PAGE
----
Helminthology

Author: J BOOMKER

There are various methods the veterinarian can use to diagnose helminthosis and identify the worm species causing the problem. The method used will be based on a number of factors, including the species of animal, the type of parasite, whether the animal is alive or dead, the cost of the individual tests, and the facilities available to the veterinarian.

Faecal examination methods

Faeces provide a useful source of diagnostic material for the identification of the endoparasite infesting an individual animal, or group of animals. Larvae and the eggs of some species can be used to identify the species (see later in chapter) and the number of eggs in a faecal sample can give an indication of the severity and the relevance of an infection. It must be stressed that a faecal egg count merely gives an indication of the presence of reproductively active female worms, and there is no correlation between the egg count and the actual worm burden that the animal carries. For evaluation of worm burdens of species, refer to Table 19 in Addendum B.

Direct microscopic examination

This is a simple and practical method for the veterinarian, in the field, to use. Suspend a small amount of faeces in a few drops of water and place a cover slip over the material. It is possible to detect most eggs or larvae using this method, but due to the small sample this technique will only detect heavy infections.

Flotation methods

These are used to visualise worm eggs or parasites. By suspending the faecal material in a solution with a higher specific gravity than the worm eggs, the latter will float to the surface. The sensitivity of the method used depends on a number of factors – including the specific gravity and viscosity of the solution, the SG of eggs or parasite stages, the concentration of eggs/parasites, and the care and precision with which the sample was processed.

Various methods are used and their advantages and disadvantages are outlined below. Where applicable, details of the individual procedures are given in Addendum B.

Direct flotation method: this qualitative method is suitable for use in private practice for all species and is inexpensive. It is conducted with commercially available devices such as Fecalyzer®, Ovassey® and Ovatector®. The sample used is freshly-collected faeces from the rectum – that can be stored in a refrigerator if there is to be any delay in despatching the specimen to the laboratory. The specimens for submission to the diagnostic laboratory should be placed in a suitable specimen container with a tightly fitting screw cap, and placed in a polystyrene coolbag with an ice pack to prevent development of the eggs. Speedy delivery using an overnight courier is essential. Shredded paper towels or bubble wrap to prevent direct contact between the faecal sample and the frozen ice pack, should be used.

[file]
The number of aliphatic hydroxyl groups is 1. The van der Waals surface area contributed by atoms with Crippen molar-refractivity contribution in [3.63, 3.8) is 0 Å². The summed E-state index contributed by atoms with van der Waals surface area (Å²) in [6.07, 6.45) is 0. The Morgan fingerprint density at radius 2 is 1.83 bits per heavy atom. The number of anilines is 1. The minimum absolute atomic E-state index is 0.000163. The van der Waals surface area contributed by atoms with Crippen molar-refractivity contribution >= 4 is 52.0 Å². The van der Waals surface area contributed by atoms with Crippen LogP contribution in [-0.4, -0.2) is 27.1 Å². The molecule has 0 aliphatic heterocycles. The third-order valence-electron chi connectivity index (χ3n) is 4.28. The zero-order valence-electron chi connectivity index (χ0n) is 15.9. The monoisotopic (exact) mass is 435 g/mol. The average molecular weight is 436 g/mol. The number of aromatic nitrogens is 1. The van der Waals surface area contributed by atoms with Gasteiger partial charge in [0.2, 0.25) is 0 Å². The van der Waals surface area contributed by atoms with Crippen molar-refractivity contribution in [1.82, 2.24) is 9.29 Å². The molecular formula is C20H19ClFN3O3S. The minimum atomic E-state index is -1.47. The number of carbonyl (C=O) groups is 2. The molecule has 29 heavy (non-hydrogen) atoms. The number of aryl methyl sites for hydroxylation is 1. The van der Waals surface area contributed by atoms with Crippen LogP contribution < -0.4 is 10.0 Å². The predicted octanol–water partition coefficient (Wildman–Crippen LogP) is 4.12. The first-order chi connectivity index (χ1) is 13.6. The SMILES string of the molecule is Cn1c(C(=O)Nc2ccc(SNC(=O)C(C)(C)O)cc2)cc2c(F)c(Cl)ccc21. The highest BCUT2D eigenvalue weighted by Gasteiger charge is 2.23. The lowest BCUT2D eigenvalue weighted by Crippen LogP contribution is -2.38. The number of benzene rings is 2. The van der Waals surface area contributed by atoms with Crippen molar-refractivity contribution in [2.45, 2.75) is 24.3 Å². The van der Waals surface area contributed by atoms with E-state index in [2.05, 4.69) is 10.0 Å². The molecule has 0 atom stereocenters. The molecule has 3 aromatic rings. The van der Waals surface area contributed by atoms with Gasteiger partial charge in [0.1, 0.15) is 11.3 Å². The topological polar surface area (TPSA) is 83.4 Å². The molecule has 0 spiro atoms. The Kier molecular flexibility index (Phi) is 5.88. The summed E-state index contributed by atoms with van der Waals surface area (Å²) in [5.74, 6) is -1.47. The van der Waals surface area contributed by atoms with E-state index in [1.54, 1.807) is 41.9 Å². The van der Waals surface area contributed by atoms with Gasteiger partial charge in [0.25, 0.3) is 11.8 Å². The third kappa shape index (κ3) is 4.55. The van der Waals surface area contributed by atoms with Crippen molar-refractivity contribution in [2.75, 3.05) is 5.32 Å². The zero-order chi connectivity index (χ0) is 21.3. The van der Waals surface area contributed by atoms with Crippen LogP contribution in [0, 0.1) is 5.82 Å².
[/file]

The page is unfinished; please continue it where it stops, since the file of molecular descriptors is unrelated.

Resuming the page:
Centrifugal flotation methods: this is a qualitative method used in diagnostic laboratories. The sampling methods are, as for the direct flotation method. For the preparation of flotation fluid, see Addendum B.

McMaster method

This is a quantitative method for counting eggs of gastrointestinal nematodes and the results are expressed as epg (eggs per grams of faeces). This method is used as a monitoring tool for nematode infection in production animals and equids.

It can be used to monitor nematode dynamics and for the Faecal Egg Count Reduction test, which monitors the efficacy of control and can also be used as a screening test to identify the presence of anthelminthic resistance (see under control). Sampling requirements are as for direct flotation. For laboratory instructions for the McMaster method, see Addendum B.

Sedimentation methods

These methods are used for the demonstration of trematodes and lungworm larvae.

Benedek method: this method is suitable for routine diagnostics in a veterinary practice. It provides qualitative and quantitative analysis for trematode eggs, and is inexpensive. The sampling requirements are as for the direct flotation test. See Addendum B for the laboratory method of Benedek’s sedimentation method.

Pitchford-Visser and Bauermann- Wetzel methods: these are confined to use in diagnostic laboratories.

Species-specific tests

Centrifugation-flotation test

This is a specialised, qualitative test used for detecting Spirocerca lupi and Anaplocephala eggs, and must be done by an experienced diagnostician.

Adhesive swab tape test

This cheap, qualitative test can be used to detect cestode eggs in dogs and cats, as well as oxyurid eggs in equids, primates, and humans.

Blood sample examination

Stained thick and thin blood films are used to detect micofilariae in various species such as dogs and cats (Dirofilaria spp). Many filarial infections are detected incidentally in routinely prepared stained thin and thick blood films. However, species identification using this technique is highly unreliable.

Membrane filtration technique

The most sensitive technique to detect patent filarial infections is used for screening dogs and cats for specific infections to satisfy import and export requirements. A sample is taken in EDTA or heparin. The storage and dispatch requirements are as for the ‘direct faecal flotation’ method. This technique should be entrusted only to an experienced diagnostician.

Microfilarial identification by acid phosphatase staining

This is the definitive differential technique for species identification and...

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